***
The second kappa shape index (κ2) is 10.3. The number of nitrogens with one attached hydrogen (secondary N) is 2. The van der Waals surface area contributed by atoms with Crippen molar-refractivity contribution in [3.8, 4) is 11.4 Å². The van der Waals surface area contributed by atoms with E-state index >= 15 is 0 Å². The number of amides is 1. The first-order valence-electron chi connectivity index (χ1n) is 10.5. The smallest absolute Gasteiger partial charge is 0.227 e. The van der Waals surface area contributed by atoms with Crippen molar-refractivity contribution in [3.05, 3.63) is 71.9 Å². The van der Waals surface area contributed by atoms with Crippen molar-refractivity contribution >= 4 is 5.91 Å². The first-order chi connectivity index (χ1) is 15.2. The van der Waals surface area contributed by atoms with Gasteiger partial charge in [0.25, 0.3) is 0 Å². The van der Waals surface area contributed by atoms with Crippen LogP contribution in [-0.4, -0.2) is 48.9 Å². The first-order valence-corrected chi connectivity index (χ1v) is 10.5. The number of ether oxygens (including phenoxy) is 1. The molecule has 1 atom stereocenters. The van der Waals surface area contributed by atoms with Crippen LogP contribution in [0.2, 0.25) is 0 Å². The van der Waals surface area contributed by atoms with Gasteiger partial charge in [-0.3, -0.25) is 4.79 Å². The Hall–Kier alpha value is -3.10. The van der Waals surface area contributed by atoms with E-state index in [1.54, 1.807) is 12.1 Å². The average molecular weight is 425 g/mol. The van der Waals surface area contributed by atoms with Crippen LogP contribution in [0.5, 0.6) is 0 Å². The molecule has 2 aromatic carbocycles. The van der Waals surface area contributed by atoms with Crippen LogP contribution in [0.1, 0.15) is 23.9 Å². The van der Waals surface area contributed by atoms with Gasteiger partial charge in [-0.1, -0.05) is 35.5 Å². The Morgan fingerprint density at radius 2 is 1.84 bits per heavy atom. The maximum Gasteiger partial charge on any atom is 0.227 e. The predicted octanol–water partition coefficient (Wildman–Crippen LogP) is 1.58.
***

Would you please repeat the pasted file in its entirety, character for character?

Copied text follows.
The second kappa shape index (κ2) is 10.3. The number of nitrogens with one attached hydrogen (secondary N) is 2. The van der Waals surface area contributed by atoms with Crippen molar-refractivity contribution in [3.8, 4) is 11.4 Å². The van der Waals surface area contributed by atoms with E-state index >= 15 is 0 Å². The number of amides is 1. The first-order valence-electron chi connectivity index (χ1n) is 10.5. The smallest absolute Gasteiger partial charge is 0.227 e. The van der Waals surface area contributed by atoms with Crippen molar-refractivity contribution in [3.05, 3.63) is 71.9 Å². The van der Waals surface area contributed by atoms with Crippen molar-refractivity contribution >= 4 is 5.91 Å². The first-order chi connectivity index (χ1) is 15.2. The van der Waals surface area contributed by atoms with Gasteiger partial charge in [0.25, 0.3) is 0 Å². The van der Waals surface area contributed by atoms with Crippen LogP contribution in [-0.4, -0.2) is 48.9 Å². The first-order valence-corrected chi connectivity index (χ1v) is 10.5. The number of ether oxygens (including phenoxy) is 1. The molecule has 1 atom stereocenters. The van der Waals surface area contributed by atoms with Crippen LogP contribution in [0.2, 0.25) is 0 Å². The van der Waals surface area contributed by atoms with Gasteiger partial charge in [-0.3, -0.25) is 4.79 Å². The Hall–Kier alpha value is -3.10. The van der Waals surface area contributed by atoms with E-state index in [1.54, 1.807) is 12.1 Å². The average molecular weight is 425 g/mol. The van der Waals surface area contributed by atoms with Crippen LogP contribution in [0.5, 0.6) is 0 Å². The molecule has 2 aromatic carbocycles. The van der Waals surface area contributed by atoms with Crippen LogP contribution in [0.1, 0.15) is 23.9 Å². The van der Waals surface area contributed by atoms with Gasteiger partial charge in [-0.1, -0.05) is 35.5 Å². The Morgan fingerprint density at radius 2 is 1.84 bits per heavy atom. The maximum Gasteiger partial charge on any atom is 0.227 e. The predicted octanol–water partition coefficient (Wildman–Crippen LogP) is 1.58.